Lead and Copper Rule: Protecting Communities from Lead in Drinking Water

Even in small amounts, lead can cause irreversible brain damage in children, learning disabilities, and impaired hearing. There is no safe level of lead exposure for children. Researchers estimate lead pipes serve as many as 22 million people.

Case Overview

The Lead and Copper rule, or LCR, regulates the control and monitoring of lead in drinking water. Revisions to the rule, finalized by the U.S. Environmental Protection Agency in 2021, dramatically slow down the rate at which lead pipes are required to be replaced. The new rule also allows small public water systems required to replace lead service lines to avoid replacing them altogether, even if those systems continually exceed the lead action level.

Most of the lead found in drinking water comes from lead service lines, according to the EPA. Lead service lines naturally corrode when water flows through them.

EPA estimates there are as many as 10 million lead service lines in the country, and researchers estimate lead pipes serve as many as 22 million people. Communities of color are disproportionately affected. A study by the Centers for Disease Control and Prevention found that 11.2% of African-American children and 4% of Mexican-American children are poisoned by lead.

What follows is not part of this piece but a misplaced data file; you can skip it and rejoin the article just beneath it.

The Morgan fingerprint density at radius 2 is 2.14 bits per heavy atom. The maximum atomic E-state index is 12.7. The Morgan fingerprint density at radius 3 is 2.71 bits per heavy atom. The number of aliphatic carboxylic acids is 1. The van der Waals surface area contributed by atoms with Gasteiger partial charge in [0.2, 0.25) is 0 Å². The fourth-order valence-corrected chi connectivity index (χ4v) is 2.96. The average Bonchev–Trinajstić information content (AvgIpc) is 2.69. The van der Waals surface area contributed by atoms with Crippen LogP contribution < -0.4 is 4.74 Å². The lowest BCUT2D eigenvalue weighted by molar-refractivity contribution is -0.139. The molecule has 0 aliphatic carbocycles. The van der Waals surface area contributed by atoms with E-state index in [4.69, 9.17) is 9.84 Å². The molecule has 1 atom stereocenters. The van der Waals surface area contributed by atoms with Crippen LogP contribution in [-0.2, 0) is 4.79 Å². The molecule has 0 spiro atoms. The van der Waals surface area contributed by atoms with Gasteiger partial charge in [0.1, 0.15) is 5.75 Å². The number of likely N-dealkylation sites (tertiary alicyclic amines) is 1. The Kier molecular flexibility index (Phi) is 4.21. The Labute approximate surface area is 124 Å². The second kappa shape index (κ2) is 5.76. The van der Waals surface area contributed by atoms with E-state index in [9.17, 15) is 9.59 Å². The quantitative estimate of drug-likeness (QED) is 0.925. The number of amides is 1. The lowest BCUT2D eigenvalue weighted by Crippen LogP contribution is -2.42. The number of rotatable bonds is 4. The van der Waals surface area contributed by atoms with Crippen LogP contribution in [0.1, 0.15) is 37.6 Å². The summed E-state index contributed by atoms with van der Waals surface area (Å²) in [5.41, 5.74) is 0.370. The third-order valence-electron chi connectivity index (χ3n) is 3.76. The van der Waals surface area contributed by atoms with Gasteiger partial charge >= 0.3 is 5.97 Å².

"Dropping" by Ceyhun (Jay) Isik/https://flic.kr/p/cFMbPE
Children in Flint, Michigan, have been poisoned by lead in the city's tap water. (Ceyhun (Jay) Isik/CC BY-NC-ND 2.0)

Case Updates

February 16, 2024 In the News: Kenosha News

In race to prevent lead in our drinking water, who is being left behind?

Suzanne Novak, Attorney, Northeast Office: “If we don’t prohibit charging a customer, we may very well end up with a two-tiered system, where wealthier communities, which are disproportionately white, will have more of their lead service lines replaced than in other communities.”

February 5, 2024 document

Comments on Lead and Copper Rule Improvements Rule

Earthjustice comments on the Environmental Protection Agency's Lead and Copper Rule Improvements rule.

Colorful insulated cups with handles and straws on a shelf in a store.
February 1, 2024 Article

Worry About Lead in Your Drinking Water, But Not From Stanley Cups

The trendy water bottles have raised concerns about lead poisoning. While experts say the cups are safe, here's where lead exposure is a problem in our lives and what we can do about it.